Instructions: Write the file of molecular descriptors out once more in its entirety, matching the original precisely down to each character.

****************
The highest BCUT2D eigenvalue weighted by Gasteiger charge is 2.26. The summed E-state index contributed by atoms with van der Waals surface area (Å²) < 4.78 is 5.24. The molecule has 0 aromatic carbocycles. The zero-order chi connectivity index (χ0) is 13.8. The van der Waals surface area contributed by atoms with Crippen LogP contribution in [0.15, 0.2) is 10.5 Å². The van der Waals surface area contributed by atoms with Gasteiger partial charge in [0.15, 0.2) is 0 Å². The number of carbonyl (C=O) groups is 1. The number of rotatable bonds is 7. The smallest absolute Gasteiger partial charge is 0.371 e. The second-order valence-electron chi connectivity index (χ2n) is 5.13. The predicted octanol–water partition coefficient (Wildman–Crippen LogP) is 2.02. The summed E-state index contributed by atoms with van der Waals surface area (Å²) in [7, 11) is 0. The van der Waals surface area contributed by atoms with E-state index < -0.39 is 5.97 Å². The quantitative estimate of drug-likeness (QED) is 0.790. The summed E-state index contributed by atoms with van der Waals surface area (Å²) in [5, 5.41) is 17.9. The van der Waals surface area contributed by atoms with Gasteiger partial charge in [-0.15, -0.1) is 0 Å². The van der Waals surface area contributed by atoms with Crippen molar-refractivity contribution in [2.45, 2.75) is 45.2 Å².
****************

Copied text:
The highest BCUT2D eigenvalue weighted by Gasteiger charge is 2.26. The summed E-state index contributed by atoms with van der Waals surface area (Å²) < 4.78 is 5.24. The molecule has 0 aromatic carbocycles. The zero-order chi connectivity index (χ0) is 13.8. The van der Waals surface area contributed by atoms with Crippen LogP contribution in [0.15, 0.2) is 10.5 Å². The van der Waals surface area contributed by atoms with Gasteiger partial charge in [0.15, 0.2) is 0 Å². The number of carbonyl (C=O) groups is 1. The number of rotatable bonds is 7. The smallest absolute Gasteiger partial charge is 0.371 e. The second-order valence-electron chi connectivity index (χ2n) is 5.13. The predicted octanol–water partition coefficient (Wildman–Crippen LogP) is 2.02. The summed E-state index contributed by atoms with van der Waals surface area (Å²) in [7, 11) is 0. The van der Waals surface area contributed by atoms with E-state index < -0.39 is 5.97 Å². The quantitative estimate of drug-likeness (QED) is 0.790. The summed E-state index contributed by atoms with van der Waals surface area (Å²) in [5, 5.41) is 17.9. The van der Waals surface area contributed by atoms with Gasteiger partial charge in [-0.15, -0.1) is 0 Å². The van der Waals surface area contributed by atoms with Crippen molar-refractivity contribution in [2.45, 2.75) is 45.2 Å².